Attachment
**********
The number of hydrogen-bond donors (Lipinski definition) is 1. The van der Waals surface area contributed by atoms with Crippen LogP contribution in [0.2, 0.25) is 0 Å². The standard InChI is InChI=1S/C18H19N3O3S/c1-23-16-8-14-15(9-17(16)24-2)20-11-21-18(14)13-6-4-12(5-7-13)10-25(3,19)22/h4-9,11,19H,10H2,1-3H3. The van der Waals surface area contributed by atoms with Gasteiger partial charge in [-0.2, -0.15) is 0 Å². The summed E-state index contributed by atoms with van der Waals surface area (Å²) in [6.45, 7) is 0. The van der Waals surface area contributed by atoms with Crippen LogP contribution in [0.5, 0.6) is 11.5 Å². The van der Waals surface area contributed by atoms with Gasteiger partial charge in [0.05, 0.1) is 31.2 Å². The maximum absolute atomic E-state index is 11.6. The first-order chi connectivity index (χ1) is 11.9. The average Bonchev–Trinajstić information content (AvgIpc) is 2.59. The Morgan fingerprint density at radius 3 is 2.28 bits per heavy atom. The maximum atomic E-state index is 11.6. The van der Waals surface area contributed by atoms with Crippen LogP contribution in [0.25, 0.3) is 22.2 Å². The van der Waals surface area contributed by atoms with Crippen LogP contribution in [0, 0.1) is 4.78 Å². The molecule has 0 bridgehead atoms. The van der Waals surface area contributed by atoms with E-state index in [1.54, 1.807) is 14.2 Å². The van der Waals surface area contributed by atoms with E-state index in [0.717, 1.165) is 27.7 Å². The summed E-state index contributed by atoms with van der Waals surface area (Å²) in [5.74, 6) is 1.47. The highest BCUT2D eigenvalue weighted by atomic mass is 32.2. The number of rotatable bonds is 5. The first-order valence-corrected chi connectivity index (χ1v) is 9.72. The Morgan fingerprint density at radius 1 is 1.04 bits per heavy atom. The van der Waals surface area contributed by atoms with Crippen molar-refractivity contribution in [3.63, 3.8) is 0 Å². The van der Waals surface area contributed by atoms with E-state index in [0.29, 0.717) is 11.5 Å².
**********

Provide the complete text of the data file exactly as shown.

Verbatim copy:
The number of hydrogen-bond donors (Lipinski definition) is 1. The van der Waals surface area contributed by atoms with Crippen LogP contribution in [0.2, 0.25) is 0 Å². The standard InChI is InChI=1S/C18H19N3O3S/c1-23-16-8-14-15(9-17(16)24-2)20-11-21-18(14)13-6-4-12(5-7-13)10-25(3,19)22/h4-9,11,19H,10H2,1-3H3. The van der Waals surface area contributed by atoms with Gasteiger partial charge in [-0.2, -0.15) is 0 Å². The summed E-state index contributed by atoms with van der Waals surface area (Å²) in [6.45, 7) is 0. The van der Waals surface area contributed by atoms with Crippen LogP contribution in [0.5, 0.6) is 11.5 Å². The van der Waals surface area contributed by atoms with Gasteiger partial charge in [0.05, 0.1) is 31.2 Å². The maximum absolute atomic E-state index is 11.6. The first-order chi connectivity index (χ1) is 11.9. The average Bonchev–Trinajstić information content (AvgIpc) is 2.59. The Morgan fingerprint density at radius 3 is 2.28 bits per heavy atom. The maximum atomic E-state index is 11.6. The van der Waals surface area contributed by atoms with Crippen LogP contribution in [0.25, 0.3) is 22.2 Å². The van der Waals surface area contributed by atoms with Crippen LogP contribution in [0, 0.1) is 4.78 Å². The molecule has 0 bridgehead atoms. The van der Waals surface area contributed by atoms with E-state index in [1.54, 1.807) is 14.2 Å². The van der Waals surface area contributed by atoms with E-state index in [0.717, 1.165) is 27.7 Å². The summed E-state index contributed by atoms with van der Waals surface area (Å²) in [5.74, 6) is 1.47. The highest BCUT2D eigenvalue weighted by atomic mass is 32.2. The number of rotatable bonds is 5. The first-order valence-corrected chi connectivity index (χ1v) is 9.72. The Morgan fingerprint density at radius 1 is 1.04 bits per heavy atom. The van der Waals surface area contributed by atoms with Crippen molar-refractivity contribution in [3.63, 3.8) is 0 Å². The van der Waals surface area contributed by atoms with E-state index in [0.29, 0.717) is 11.5 Å².